Industry says war has hurt military modernization efforts

Aerospace Industry Association cautions against making defense modernization accounts "a bill payer" for domestic programs.

The Aerospace Industry Association warned Tuesday that the growing financial cost and equipment degradation from sustained operations in the war on terrorism, and the expense of increasing ground personnel are preventing the modernization the military needs to maintain its technological superiority.

Comment on this article in The Forum.Looking ahead to a change in administrations and a possible reduction in U.S. forces in Iraq, AIA also cautioned against making defense modernization accounts "a bill payer" for discretionary, meaning domestic, programs.

"It is our view that the next administration must be much more aggressive in bolstering out-year defense funding projections, which have been constrained to meet tax policy and deficit reduction objections at the expense of defense modernization requirements," AIA said in a report prepared by its national security and defense policy panels.

"Now is the time to stabilize defense spending and the investment portfolio and focus on modernization and recapitalization for the future," the trade group said.

The report noted that operations and maintenance costs will have doubled over the 25-year period ending in 2013, while modernization spending has declined, in constant dollar value, since a peak in 1985, during then-President Ronald Reagan's defense build-up.

Many of the military's key weapons systems, particularly combat aircraft, were bought during that period. The subsequent "procurement holiday" has resulted in the oldest fleet of military aircraft in history.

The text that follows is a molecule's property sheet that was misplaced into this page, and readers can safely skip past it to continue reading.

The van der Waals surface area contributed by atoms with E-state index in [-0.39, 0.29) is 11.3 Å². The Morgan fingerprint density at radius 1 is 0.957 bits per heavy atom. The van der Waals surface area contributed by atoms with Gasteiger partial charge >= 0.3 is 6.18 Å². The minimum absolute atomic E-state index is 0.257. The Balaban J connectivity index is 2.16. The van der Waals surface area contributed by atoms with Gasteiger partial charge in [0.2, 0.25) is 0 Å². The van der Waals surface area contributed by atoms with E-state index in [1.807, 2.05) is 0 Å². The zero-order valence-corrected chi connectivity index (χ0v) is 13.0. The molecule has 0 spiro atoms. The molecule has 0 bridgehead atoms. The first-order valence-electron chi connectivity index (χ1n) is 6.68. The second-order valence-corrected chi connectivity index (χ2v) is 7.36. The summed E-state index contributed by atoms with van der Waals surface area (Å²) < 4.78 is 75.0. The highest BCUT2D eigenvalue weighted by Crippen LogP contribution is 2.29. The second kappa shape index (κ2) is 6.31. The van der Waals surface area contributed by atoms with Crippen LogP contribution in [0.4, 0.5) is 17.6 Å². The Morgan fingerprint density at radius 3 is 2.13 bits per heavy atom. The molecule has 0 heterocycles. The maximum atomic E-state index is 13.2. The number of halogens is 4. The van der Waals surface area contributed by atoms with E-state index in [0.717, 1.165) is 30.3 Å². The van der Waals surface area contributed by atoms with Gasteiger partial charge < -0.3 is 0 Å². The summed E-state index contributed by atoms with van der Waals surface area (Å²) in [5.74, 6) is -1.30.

Not surprisingly, AIA focused on that fact, warning that the "enduring national asset" of air power "is now in serious danger ... All of our military services are in need of modernization and recapitalization ... But the need is particularly acute for the air arms of our military services," the report stated.

AIA urged the next administration to provide steady funding for military procurement at $120 billion-$150 billion a year. CBO used the same numbers in its estimate of the additional funding needed to modernize the force. The president's FY09 defense budget requests $104 billion for procurement.

Although AIA's members obviously would benefit from increased procurement funding, the group's warnings about the impact on military readiness from aging aircraft and the excessive wear on equipment echoes concerns voiced by all the service leaders and the bipartisan leaders of the House and Senate Armed Services committees.

AIA clearly aimed this report, called "U.S. Defense Modernization, Readiness Now and for the Future," at the presidential candidates.

"We are issuing the report now to let the candidates know of an important challenge that awaits the eventual president," AIA President and CEO Marion Blakey said. "Modernizing our defense equipment is vital to making sure our troops are as well-prepared as humanly possible for the challenges they face on the battlefield."

Although defense spending has gone up rapidly since the Sept. 11, 2001, terrorist attacks, the report noted that most of that has been consumed by operational and reconstruction expenses in Iraq and Afghanistan and, to a lesser extent, replacing and repairing equipment destroyed or damage in the conflicts.

Much of the increase also has gone to the higher pay and benefits needed to recruit and retain the all-volunteer force. And that will grow even more with the current effort to enlarge the active-duty military force by 92,000 soldiers and Marines, it said.

In addition to increasing procurement funding, AIA urged the next administration to focus on reducing operational expenses by more efficient management, "competitive sourcing" and "performance-based" logistics and contracting.